Movie distribution in Britain is dominated by six players, collectively accounting for some 90 per cent of the market. All but one of them is owned by the major Hollywood studios. They don't like Stelios's idea, which they think will devalue their product by making it possible to view newly released films for so little money, and they are determined to snuff him out. This would not just be a shame; it would also amount to seriously anti-competitive behaviour. Lamentably, there seems to be nothing the Office of Fair Trading can do about it. Stelios could mount his own legal challenge but, given the costs of doing so, it would be high risk stuff.

That hasn't stopped the big distributors retaining just about every decent competition lawyer in town on the off chance that Stelios will give it a go.

To succeed, Stelios would either have to show that the distributors are colluding in depriving him of first run movies, or that they are in effect acting as one in a manner which amounts to deliberate retail price maintenance. The first is virtually unprovable even if it was going on, while collective dominance is extraordinarily difficult to make stick, especially when dealing with copyright. Were Stelios to succeed, it would undoubtedly transform the cinema business, in the same way as dynamic pricing is transforming short-haul airline travel.

As Stelios says, it makes little sense that you largely pay the same whatever movie you see, regardless of how much it cost to make, whatever day of the week or time of day you chose to see it. Few other leisure businesses operate in that manner. It's time that cinemas stopped doing it too. At the very least, the OFT needs to threaten the distributors with a new Competition Act investigation.

Safeway grounded

The damage being done to the Safeway brand by the protracted five-way battle for the supermarket chain was laid bare in all its gory detail yesterday. While the Safeway chairman David Webster sits and waits for the competition authorities to rule on the four trade bids or for Philip Green to get off the fence with a serious offer, the business is becalmed and drifting.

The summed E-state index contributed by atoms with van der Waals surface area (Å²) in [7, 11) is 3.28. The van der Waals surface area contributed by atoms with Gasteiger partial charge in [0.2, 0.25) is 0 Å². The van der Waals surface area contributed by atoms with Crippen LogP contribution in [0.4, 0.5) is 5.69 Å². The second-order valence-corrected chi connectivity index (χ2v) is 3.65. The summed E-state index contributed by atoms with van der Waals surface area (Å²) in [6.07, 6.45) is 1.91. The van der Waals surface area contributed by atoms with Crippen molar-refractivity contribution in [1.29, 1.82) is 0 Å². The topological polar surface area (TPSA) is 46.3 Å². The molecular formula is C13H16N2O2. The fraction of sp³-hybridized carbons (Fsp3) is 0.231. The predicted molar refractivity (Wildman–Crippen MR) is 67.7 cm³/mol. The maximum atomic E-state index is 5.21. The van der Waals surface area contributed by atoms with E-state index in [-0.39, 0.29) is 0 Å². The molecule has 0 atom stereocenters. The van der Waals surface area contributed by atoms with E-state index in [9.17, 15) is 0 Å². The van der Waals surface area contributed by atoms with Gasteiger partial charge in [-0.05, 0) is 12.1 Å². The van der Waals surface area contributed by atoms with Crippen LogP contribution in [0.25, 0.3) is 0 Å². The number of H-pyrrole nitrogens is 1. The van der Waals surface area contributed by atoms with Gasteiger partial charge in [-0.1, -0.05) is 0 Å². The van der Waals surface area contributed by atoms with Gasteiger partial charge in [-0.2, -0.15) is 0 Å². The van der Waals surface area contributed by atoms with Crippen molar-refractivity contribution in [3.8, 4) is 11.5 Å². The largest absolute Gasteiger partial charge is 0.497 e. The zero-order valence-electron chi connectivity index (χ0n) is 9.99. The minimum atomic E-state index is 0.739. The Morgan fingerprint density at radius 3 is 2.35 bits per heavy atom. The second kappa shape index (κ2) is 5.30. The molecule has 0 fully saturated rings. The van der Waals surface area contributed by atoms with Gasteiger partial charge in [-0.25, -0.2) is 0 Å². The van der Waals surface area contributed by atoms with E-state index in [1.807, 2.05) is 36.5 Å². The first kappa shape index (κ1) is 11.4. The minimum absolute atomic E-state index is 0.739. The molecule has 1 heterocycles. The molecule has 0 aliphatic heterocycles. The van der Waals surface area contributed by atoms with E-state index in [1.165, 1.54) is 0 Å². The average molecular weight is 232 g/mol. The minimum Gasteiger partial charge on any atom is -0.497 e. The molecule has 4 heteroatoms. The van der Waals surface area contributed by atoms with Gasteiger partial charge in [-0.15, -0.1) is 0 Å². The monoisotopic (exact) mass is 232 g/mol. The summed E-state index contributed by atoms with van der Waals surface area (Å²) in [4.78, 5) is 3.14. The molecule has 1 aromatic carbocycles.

Nearly all the indicators are pointing the wrong way. Like-for-like sales and margins are both down, as are store openings and investment levels. About the only thing moving in an upward direction is the wages bill, which was inflated by £6m of loyalty bonuses last year to prevent staff from jumping ship.

There was one bit of good news in yesterday's figures in the shape of a small increase in like-for-like sales in the first six weeks of the current year. But that will soon disappear when comparisons are made with the June quarter last year, when jubilee street parties and World Cup drinking binges helped clear the shelves.

Small wonder that Tesco's Sir Terry Leahy chose to throw his hat in the ring alongside William Morrison, J Sainsbury and Wal-Mart's Asda, even though he knows he's got virtually no chance of being cleared unconditionally to bid. The market share he is picking up from Safeway must be making the resulting bid costs self-financing.

Having in effect put the company up for sale by agreeing to a merger with William Morrison, the nightmare scenario for Safeway now would be if all four trade buyers are blocked outright. Mr Webster and his chief executive Carlos Criado-Perez seem just about to be keeping the ship afloat, but it is a self-evident struggle. The company may already be fatally wounded, which could allow Mr Green to succeed with a low-ball bid if the trade buyers are blocked.

Even if the Competition Commission reports by the deadline of 12 August, the earliest a bid is likely to land is late September. In the meantime, the company is suffering slow death by a thousand cuts. For Mr Webster at least, it's going to be a long hot summer.